The point I want to make now is this: that whether or not it is desirable to keep up this fearful whirligig of industrial finance based on gluttonous consumption, it could not be kept up for a single moment without the co-operative gluttony of the consumer.  Legislation, the control of wages and profits, the balancing of exports and imports, elaborate schemes for the distribution of

surplus commodities, the State ownership of enterprise, complicated systems of social credit, and finally wars and revolutions are all invoked in the hope of breaking down the thing known as the present Economic System.  Now it may well be that its breakdown would be a terrific disaster and produce a worse chaos than that which went before—we need not argue about it.  The point is that, without any legislation whatever, the whole system would come crashing down in a day if every consumer were voluntarily to restrict his purchases to the things he really needed.  "The fact is," said a working man the other day at a meeting, "that when we fall for these advertisements we're being had for mugs."  So we are.  The sin of Gluttony, of Greed, of over-much stuffing of ourselves, is the sin that has delivered us over into the power of the machine.


In the evil days between the wars we were confronted with some ugly contrasts between plenty and poverty.  Those contrasts should be, and must be, reduced.  But let us say frankly that they are not likely to be reduced, so long as the poor admire the rich for their indulgence in precisely that gluttonous way of living which rivets on the world the chains of the present economic system, and do their best to imitate rich men's worst vices.  To do that is to play into the hands of those whose interest it is to keep the system going.  You will notice that, under a War economy, the contrast is being flattened out; we are being forced to reduce and regulate our personal consumption of commodities, and to revise our whole notion of what constitutes good citizenship in the financial sense.  This is the judgment of this world: when we will not amend ourselves by Grace, we are compelled under the yoke of the Law.  You will notice also that we are learning certain things.  There seems, for example, to be no noticeable diminution in our health and spirits due to the fact that we have only the choice of, say, half-a-dozen dishes in a restaurant instead of forty.  In the matter of clothing, we are beginning to regain our respect for stuffs that will wear well; we can no longer be led away by the specious argument that it is smarter and more hygienic to wear underlinen and stockings once and then throw them away than to buy things that will serve us for years.  We are having to learn, painfully, to save food and material and to salvage waste products; and in learning to do these things we have found a curious and stimulating sense of adventure.  For it is the great curse of Gluttony that it ends by destroying all sense of the precious, the unique, the irreplaceable.  But what will happen to us when the war-machine ceases to consume our surplus products for us?  Shall we hold fast to our rediscovered sense of real values and our adventurous attitude to life?  If so, we shall revolutionise world economy without any political revolution.  Or shall we again allow our Gluttony to become the instrument of an economic system that is satisfactory to nobody?  That system as we know it thrives upon waste and rubbish-heaps.  At present the waste (that is, sheer gluttonous consumption) is being done for us in the field of war.  In peace, if we do not revise our ideas, we shall ourselves become its instruments.  The rubbish-heap will again be piled on our own doorsteps, on our own backs, in our own bellies.  Instead of the wasteful consumption of trucks and tanks, metal and explosives, we shall have back the wasteful consumption of wireless sets and silk stockings, drugs and paper, cheap pottery and cosmetics—all the slop and swill that pour down the sewers over which the palace of Gluttony is built.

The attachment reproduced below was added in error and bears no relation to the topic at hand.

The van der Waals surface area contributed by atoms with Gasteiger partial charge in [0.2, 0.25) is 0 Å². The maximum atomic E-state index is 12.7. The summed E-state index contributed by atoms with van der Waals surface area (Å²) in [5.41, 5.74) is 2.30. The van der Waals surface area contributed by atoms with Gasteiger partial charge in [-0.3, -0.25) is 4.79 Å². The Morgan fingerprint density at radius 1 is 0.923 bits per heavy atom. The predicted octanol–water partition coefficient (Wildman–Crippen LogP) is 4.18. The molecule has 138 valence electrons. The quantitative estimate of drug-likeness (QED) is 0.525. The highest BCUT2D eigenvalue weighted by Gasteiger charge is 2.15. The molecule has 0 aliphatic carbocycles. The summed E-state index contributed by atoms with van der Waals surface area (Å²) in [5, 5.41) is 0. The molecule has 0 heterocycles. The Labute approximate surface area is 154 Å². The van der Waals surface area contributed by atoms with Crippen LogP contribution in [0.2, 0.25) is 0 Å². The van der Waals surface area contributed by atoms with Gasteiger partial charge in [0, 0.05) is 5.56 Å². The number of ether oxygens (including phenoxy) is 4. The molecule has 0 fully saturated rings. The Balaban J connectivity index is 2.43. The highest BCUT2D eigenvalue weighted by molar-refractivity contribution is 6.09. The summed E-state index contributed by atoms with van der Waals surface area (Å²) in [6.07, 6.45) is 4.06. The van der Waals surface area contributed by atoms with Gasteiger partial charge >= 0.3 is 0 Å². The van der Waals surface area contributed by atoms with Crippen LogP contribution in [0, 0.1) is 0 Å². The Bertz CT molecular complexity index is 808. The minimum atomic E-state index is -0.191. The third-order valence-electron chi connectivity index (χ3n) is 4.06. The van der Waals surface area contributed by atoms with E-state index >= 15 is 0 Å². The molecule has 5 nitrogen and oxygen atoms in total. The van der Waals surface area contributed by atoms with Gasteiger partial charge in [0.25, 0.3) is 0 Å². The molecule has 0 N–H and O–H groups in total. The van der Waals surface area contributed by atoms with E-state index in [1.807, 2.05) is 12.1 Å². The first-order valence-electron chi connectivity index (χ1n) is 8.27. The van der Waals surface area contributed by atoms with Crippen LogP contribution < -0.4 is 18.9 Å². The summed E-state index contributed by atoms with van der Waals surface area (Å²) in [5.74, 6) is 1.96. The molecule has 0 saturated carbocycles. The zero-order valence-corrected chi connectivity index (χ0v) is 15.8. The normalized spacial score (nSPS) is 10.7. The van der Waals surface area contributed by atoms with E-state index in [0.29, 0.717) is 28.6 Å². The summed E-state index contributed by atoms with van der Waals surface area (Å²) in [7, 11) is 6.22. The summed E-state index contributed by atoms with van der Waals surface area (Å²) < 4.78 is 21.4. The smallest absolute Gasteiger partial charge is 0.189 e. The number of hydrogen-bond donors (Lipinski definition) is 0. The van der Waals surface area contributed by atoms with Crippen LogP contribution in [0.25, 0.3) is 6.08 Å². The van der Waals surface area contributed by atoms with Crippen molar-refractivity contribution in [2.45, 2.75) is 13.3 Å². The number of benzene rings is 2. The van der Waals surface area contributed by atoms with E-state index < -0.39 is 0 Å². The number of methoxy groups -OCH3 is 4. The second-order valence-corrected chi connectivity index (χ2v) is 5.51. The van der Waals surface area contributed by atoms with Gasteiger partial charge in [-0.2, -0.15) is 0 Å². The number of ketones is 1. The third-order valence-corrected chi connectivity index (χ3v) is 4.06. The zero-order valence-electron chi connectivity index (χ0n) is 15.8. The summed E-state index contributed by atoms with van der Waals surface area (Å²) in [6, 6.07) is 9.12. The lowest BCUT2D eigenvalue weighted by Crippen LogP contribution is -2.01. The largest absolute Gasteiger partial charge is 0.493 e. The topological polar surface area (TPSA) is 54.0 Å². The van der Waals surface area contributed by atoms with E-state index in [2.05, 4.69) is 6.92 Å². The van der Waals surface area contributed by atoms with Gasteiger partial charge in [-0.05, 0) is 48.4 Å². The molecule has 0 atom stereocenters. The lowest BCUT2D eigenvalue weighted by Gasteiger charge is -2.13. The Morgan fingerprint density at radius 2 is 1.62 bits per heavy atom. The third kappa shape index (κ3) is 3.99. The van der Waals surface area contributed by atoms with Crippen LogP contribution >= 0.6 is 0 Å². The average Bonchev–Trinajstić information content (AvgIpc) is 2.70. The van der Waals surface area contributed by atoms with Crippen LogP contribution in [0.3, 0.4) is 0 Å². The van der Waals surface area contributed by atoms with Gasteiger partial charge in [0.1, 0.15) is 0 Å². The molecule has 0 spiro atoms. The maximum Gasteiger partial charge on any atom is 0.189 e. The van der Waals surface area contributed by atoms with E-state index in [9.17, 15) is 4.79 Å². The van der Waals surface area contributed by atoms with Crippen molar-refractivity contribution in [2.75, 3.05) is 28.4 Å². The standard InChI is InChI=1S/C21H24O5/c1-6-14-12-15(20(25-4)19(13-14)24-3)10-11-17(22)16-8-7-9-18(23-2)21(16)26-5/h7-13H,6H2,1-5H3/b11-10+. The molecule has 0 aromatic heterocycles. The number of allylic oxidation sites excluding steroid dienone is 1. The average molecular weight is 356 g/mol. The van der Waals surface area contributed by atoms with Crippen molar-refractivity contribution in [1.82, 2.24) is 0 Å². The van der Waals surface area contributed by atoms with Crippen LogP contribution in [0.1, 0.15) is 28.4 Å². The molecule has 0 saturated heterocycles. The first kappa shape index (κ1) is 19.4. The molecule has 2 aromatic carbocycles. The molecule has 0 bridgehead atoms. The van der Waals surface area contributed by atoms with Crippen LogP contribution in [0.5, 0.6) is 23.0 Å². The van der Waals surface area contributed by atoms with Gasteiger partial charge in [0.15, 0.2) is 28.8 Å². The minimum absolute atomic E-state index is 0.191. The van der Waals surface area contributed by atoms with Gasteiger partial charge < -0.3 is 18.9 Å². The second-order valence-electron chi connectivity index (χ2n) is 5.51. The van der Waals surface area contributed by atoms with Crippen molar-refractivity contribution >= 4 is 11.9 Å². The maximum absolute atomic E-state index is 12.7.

Gluttony is warm-hearted.  It is the excess and perversion of that free, careless and generous mood which desires to enjoy life and to see others enjoy it.  But, like Lust and Wrath, it is a headless, heedless sin, that puts the good-natured person at the mercy of the cold head and the cold heart; and these exploit it and bring it to judgment, so that at length it issues in its own opposite—in that very "dearth in the midst of plenty" at which we stand horrified to-day.